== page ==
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# DT.01.1 - Derivative Rules - Power Rule, Constant Rule, Sum and Difference Rule PowerPoint PPT Presentation

DT.01.1 - Derivative Rules - Power Rule, Constant Rule, Sum and Difference Rule. MCB4U - Santowski. (A) Review. The equation used to find a tangent line or an instantaneous rate of change is: which we also then called a derivative. So derivatives are calculated as .

DT.01.1 - Derivative Rules - Power Rule, Constant Rule, Sum and Difference Rule

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## DT.01.1 - Derivative Rules - Power Rule, Constant Rule, Sum and Difference Rule

MCB4U - Santowski

### (A) Review

• The equation used to find a tangent line or an instantaneous rate of change is:

• which we also then called a derivative.

• So derivatives are calculated as .

• Since we can differentiate at any point on a function, we can also differentiate at every point on a function (subject to continuity)  therefore, the derivative can also be understood to be a function itself.

### (B) Finding Derivatives Without Using Limits – Differentiation Rules

• We will now develop a variety of useful differentiation rules that will allow us to calculate equations of derivative functions much more quickly (compared to using limit calculations each time)

• First, we will work with simple power functions

• We shall investigate the derivative rules by means of the following algebraic and GC investigation (rather than a purely “algebraic” proof)

(i) f(x) = 3 is called a constant function  graph and see why.

What would be the rate of change of this function at x = 6? x = -1, x = a?

We could do a limit calculation to find the derivative value  but we will graph it on the GC and graph its derivative.

So the derivative function equation is f `(x) = 0

### (C) Constant Functions

(ii) f(x) = 4x or f(x) = -½x or f(x) = mx  linear fcns

What would be the rate of change of this function at x = 6? x = -1, x = a.

We could do a limit calculation to find the derivative value  but we will graph it on the GC and graph its derivative.

So the derivative function equation is the constant function f `(x) = m

### (D) Linear Functions

(iii) f(x) = x2 or 3x2 or ax2 quadratics

What would be the rate of change of this function at x = 6? x = -1, x = a.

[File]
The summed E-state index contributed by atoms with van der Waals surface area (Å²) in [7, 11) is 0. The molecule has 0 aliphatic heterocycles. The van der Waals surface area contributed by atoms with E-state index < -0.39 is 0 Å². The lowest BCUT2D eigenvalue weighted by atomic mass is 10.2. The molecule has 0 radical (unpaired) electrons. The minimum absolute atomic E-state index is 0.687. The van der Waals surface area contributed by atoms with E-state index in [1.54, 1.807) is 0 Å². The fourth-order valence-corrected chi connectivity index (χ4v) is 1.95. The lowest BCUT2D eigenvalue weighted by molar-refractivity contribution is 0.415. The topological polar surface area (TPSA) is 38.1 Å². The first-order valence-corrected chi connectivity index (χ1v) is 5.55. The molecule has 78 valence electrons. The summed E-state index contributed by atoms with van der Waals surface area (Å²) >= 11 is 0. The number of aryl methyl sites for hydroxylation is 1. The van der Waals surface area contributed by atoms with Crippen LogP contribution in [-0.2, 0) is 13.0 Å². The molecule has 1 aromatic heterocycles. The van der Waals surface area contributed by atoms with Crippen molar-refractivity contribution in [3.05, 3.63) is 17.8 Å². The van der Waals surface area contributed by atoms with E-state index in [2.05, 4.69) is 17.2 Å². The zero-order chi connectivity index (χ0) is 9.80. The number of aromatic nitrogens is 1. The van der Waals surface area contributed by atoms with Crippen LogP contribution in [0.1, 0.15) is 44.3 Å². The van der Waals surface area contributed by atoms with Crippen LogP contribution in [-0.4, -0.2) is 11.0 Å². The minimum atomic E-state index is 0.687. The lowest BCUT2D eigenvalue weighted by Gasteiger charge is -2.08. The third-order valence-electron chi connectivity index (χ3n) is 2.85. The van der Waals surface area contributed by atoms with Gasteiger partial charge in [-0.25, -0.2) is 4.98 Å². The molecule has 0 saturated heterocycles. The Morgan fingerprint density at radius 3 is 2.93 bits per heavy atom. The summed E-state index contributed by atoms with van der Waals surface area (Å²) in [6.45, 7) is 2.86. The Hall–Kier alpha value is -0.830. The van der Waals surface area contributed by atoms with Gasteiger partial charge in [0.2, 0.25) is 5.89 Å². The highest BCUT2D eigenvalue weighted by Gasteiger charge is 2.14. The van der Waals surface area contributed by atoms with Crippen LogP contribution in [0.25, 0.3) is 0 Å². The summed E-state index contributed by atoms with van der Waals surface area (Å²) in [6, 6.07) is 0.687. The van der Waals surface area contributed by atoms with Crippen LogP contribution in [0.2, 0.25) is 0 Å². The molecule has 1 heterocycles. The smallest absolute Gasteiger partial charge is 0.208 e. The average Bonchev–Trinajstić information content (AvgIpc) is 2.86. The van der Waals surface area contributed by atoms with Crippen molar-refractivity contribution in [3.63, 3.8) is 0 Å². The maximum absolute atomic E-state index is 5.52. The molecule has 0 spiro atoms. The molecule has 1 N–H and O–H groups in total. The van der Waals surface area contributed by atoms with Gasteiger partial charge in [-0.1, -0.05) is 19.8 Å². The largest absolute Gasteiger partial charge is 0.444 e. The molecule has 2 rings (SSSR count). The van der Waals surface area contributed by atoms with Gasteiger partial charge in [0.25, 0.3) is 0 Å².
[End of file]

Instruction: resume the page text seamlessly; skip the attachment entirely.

We could do a limit calculation to find the derivative value  but we will graph it on the GC and graph its derivative.

So the derivative function equation is the linear function f `(x) = 2ax

(iv) f(x) = x3 or ¼ x3 or ax3?

What would be the rate of change of this function at x = 6? x = -1, x = a.

We could do a limit calculation to find the derivative value  but we will graph it on the GC and graph its derivative.

So the derivative function equation is the quadratic function f `(x) = 3ax2

### (F) Cubic Functions

(v) f(x) = x4 or ¼ x4 or ax4?

What would be the rate of change of this function at x = 6? x = -1, x = a.

We could do a limit calculation to find the derivative value  but we will graph it on the GC and graph its derivative.

So the derivative function equation is the cubic function f `(x) = 4ax3

### (H) Summary

• We can summarize the observations from previous slides  the derivative function is one power less and has the coefficient that is the same as the power of the original function

• i.e. x4  4x3

• GENERAL PREDICTION  xn  nxn-1

### (I) Algebraic Verification

• do a limit calculation on the following functions to find the derivative functions:

• (i) f(x) = k

• (ii) f(x) = mx

• (iii) f(x) = x2

• (iv) f(x) = x3

• (v) f(x) = x4

• (vi) f(x) = xn

### (J) Power Rule

• We can summarize our findings in a “rule”  we will call it the power rule as it applies to power functions

• If f(x) = xn, then the derivative function f `(x) = nxn-1

• Which will hold true for all n

• (Realize that in our investigation, we simply “tested” positive integers  we did not test negative numbers, nor did we test fractions, nor roots)

### (K) Sum, Difference, Constant Multiple Rules

• We have seen derivatives of simple power functions, but what about combinations of these functions? What is true about their derivatives?

(vi) f(x) = x² + 4x - 1

What would be the rate of change of this function at x = 6? x = -1, x = a.

We could do a limit calculation to find the derivative value  but we will graph it on the GC and graph its derivative.

So the derivative function equation is the “combined derivative” of f `(x) = 2x + 4

### (L) Example #1

(vii) f(x) = x4 – 3x3 + x2 -½x + 3

What would be the rate of change of this function at x = 6? x = -1, x = a.

We could do a limit calculation to find the derivative value  but we will graph it on the GC and graph its derivative.

So the derivative function equation is the “combined derivative” f `(x) = 4x3 – 3x2 + 2x – ½

### (M) Example 2

• Visual Calculus - Differentiation Formulas

• Calculus I (Math 2413) - Derivatives - Differentiation Formulas from Paul Dawkins

• Calc101.com Automatic Calculus featuring a Differentiation Calculator

• Some on-line questions with hints and solutions

### (O) Homework

• MCB4U – Nelson text,

• page 222, Q2efghij,3efghi,5cdehi,7,8,16,13

• page 229, Q2,3,9,11,13,14

• IBHLY2 – Stewart, 1989, Chap 2.2, p83, Q7-10

• Stewart, 1989, Chap 2.3, p88, Q1-3eol,6-10